The 22-year-old from Lincolnshire is tudying for an MSc in Sustainable Cities at King's College London. "It felt right to shift from the humanities to geography after I realised climate change and being green had become my most passionate cause," she says. "I'm an active member of the KCL Environment Society and the Fossil Free group, campaigning for green innovation across King's and particularly for their divestment from fossil fuels." "In my spare time I'm leading a small garden project on campus, collaborating with Trees for Cities and Science Gallery London. The aim is to encourage students to interact more with their green spaces by planting fruit, herbs, vegetables and flowers that everyone can pick, smell and enjoy. So far I've got lots of mint growing, which the Student Union will use for mojitos. Once spring arrives I'll plant lots more."
The 26-year-old is studying a PhD at Reading University, focusing on ice shelf collapse. "Ice shelf collapse is important as it can lead to habitat loss for creatures such as penguins, changes in the ocean, and sea level rise through the speed up of glaciers that used to flow onto the ice shelf," she says. "I was motivated to do this through learning about climate change during my undergraduate. I think it’s important that scientists communicate their work to the public in order that the facts about topics such as climate change are known. I blog about what I do and try to simplify some polar/climate news stories here. "I also am co-president of the UK Polar Network, a group of early career scientists who, among other things, help to send young scientists into schools to talk about polar science and run climate change activities with students."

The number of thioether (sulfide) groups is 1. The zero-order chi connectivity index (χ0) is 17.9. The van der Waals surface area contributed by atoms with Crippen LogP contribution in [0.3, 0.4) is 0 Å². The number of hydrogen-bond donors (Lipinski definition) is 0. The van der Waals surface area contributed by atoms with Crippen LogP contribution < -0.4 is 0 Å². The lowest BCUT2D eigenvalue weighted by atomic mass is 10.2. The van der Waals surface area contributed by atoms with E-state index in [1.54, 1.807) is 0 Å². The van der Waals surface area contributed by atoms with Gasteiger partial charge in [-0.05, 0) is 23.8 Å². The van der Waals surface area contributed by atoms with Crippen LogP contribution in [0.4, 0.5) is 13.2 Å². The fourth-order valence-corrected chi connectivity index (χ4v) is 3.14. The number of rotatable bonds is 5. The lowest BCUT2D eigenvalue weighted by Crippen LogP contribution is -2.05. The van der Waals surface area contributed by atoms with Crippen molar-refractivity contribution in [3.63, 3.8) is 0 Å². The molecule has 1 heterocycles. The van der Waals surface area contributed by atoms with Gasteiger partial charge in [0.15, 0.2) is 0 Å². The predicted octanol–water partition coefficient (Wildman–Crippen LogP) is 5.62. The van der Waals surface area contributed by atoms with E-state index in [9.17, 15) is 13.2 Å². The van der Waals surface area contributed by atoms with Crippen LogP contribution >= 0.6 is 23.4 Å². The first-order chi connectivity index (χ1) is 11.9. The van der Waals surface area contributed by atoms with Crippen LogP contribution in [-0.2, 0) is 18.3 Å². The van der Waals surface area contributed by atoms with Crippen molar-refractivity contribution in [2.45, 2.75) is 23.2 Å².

The 28-year-old studied atmospheric physics (climate science, basically) at Oxford and now makes videos to explain key climate issues. "Although I realised during my studies there's some amazing climate research going on, the biggest problem seemed to be the gap between scientific understanding and public perception of climate change. So I decided to do something about it! "I wanted to make videos that we're engaging, playful and accessible, and so I embraced the YouTuber style of storytelling. I was hoping the videos would be fun enough that people would enjoy them regardless of whether they cared about climate change or not - so I could trick them into learning!"
Aged 19, the Dutch inventor, entrepreneur and aerospace engineering student has a remarkable vision for cleaning oceans that have been decimated by human waste. Inspired by fishing trawlers, Slat devised a way to recover waste that has been sent out to sea with huge nets. "I don't really view my age as a disadvantage to get these things done. Simply I've thought about how to tackle the problem and I've worked for a number of years to bring it closer to reality," he says Slat, who is founder and president of the Ocean Cleanup Foundation. "The Internet really made this project possible... You can do an awful lot of things with a limited amount of resources." Read more about his project here
After graduating with a degree in Architecture, Arthur Kay took an unusual career turn and decided to start a biofuel business. Recycling used coffee grounds which would otherwise go straight to a landfill, biobean turns them into biomass pellets that can be used to heat houses. "At the heart of my work is a desire to combine the practical with the aesthetic, the functional with the idealistic, and to meet the challenges of a modern world in an innovative way," he says. Read more about his project here
The three architecture students have come up with a design for a tidal barrage which could power up to 200,000 homes in Liverpool with green electricity. "We wanted to design something that supported the natural progression of Liverpool and the surrounding area," Thomas explains. "We all have an invested interest in Liverpool. "The ultimate aim was to provide a barrage which would act as a unifying destination promoting a healthy, holistic strategy to support the sustainable progression of Liverpool and the Wirral." Read more about their project here.
Follow Ecojustice on Twitter: www.twitter.com/@ecojustice_ca